Oldies But Goodies

When yesterday’s gadgets are better than today’s

3 min read
When yesterday’s gadgets are better than today’s
Photo: Tim Whyte

Tech enthusiasts live in the grip of reverse nostalgia, forever pining for 18 months hence. After all, another way to state Moore’s Law is “They don’t make them like they’re going to.” But there is a subset of electronics devices that were made better or cooler, once upon a time. And there’s a bustling retro-electronics subculture busy cataloging, chronicling, and collecting these old-school gems.

At the top of the stack is a world of 1970s-vintage high-end audio systems that Tim Whyte, based in Carmichael, Calif., caters to on his website, Classicaudio.com. To feel the difference from modern systems, he says, “all you’ve got to do is pick one of these things up. They’re actually made out of wood, metal, glass. These things were a year’s worth of mortgage payments back in the day.”

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From WinZips to Cat GIFs, Jacob Ziv’s Algorithms Have Powered Decades of Compression

The lossless-compression pioneer received the 2021 IEEE Medal of Honor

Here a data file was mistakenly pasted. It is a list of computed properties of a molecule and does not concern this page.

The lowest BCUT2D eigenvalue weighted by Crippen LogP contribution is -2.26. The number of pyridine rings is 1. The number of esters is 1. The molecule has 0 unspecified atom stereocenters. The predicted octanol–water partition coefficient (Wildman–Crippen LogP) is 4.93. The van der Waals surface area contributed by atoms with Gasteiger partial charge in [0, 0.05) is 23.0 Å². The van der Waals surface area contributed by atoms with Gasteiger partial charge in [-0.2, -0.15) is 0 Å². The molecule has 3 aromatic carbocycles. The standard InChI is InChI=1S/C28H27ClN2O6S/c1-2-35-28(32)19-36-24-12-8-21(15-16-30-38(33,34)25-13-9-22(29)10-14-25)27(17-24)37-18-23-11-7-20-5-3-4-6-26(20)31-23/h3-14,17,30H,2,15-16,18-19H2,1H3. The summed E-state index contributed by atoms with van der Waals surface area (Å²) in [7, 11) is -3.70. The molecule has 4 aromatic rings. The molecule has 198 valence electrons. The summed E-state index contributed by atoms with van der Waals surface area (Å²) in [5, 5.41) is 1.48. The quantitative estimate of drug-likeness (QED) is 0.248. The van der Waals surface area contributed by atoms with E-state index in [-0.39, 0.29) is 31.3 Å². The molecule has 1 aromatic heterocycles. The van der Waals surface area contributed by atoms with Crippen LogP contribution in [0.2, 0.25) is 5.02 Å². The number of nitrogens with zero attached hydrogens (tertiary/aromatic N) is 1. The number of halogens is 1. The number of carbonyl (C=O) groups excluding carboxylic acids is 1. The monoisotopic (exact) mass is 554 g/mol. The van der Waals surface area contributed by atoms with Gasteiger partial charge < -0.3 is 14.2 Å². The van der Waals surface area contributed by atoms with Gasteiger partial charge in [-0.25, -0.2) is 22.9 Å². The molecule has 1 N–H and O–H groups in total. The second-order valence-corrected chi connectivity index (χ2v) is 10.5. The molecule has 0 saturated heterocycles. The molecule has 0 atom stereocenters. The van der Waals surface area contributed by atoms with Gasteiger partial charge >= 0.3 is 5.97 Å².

11 min read
Photo of Jacob Ziv
Photo: Rami Shlush

Lossless data compression seems a bit like a magic trick. Its cousin, lossy compression, is easier to comprehend. Lossy algorithms are used to get music into the popular MP3 format and turn a digital image into a standard JPEG file. They do this by selectively removing bits, taking what scientists know about the way we see and hear to determine which bits we'd least miss. But no one can make the case that the resulting file is a perfect replica of the original.

Not so with lossless data compression. Bits do disappear, making the data file dramatically smaller and thus easier to store and transmit. The important difference is that the bits reappear on command. It's as if the bits are rabbits in a magician's act, disappearing and then reappearing from inside a hat at the wave of a wand.

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